It’s difficult for me to stop tinkering with my builds, even after they’re operable. I’m still upgrading the Morris. I replaced my 12V DC-to-DC converter because the original one would occasionally turn off for a brief period and the electronics didn’t like that. And eventually I changed the driveshaft for one with a center carrier bearing to get wobble and vibration out of the driveline, which worked like a treat.

electric charging port

Later, I replaced the AC-51 induction motor (and motor controller, because they come as a set) with a larger, more efficient permanent-magnet one. That was interesting—I got more power, more torque, and 30 to 40 percent more range. The upgraded motor was almost exactly the same size, so I just pulled one out and plugged the other in. Easy.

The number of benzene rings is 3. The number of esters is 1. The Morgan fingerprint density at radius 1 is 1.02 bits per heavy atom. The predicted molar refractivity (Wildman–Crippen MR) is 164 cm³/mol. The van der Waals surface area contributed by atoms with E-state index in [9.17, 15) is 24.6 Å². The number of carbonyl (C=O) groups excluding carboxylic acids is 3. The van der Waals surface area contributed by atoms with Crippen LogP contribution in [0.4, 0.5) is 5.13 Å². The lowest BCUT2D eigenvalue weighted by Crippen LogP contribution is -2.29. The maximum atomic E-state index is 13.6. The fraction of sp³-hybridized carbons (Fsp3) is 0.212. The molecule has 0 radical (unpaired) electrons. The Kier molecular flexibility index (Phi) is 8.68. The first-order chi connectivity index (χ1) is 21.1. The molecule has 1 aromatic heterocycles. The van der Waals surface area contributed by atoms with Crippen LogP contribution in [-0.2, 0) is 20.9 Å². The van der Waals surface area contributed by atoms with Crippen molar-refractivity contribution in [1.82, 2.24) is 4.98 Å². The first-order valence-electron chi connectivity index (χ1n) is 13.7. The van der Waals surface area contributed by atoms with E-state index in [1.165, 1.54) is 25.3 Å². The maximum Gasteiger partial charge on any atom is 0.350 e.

There’s a wrecking yard near me that specializes in Teslas. They really know their stuff, and they’ll walk you through the yard, and you can pull parts out of crashed Teslas. Thanks to this yard, I eventually upgraded the Morris to Tesla batteries, which saved me 300 pounds and improved my total battery capacity.

The Morris now has 120 horsepower, 175 lb-ft of torque, and 147 eMPG, or around 275 to 300 watt-hours per mile—that’s pretty similar in efficiency to a Tesla Model 3, although my little truck weighs about half as much. I’ve never driven it more than 90 miles because I just don’t go that far, but its range is around 125 miles. I use my Morris every day. So far I’ve put 18,000 miles on it.

My other vehicle is a Ram 2500, so with fuel prices where they are, guess which one I’m going to drive?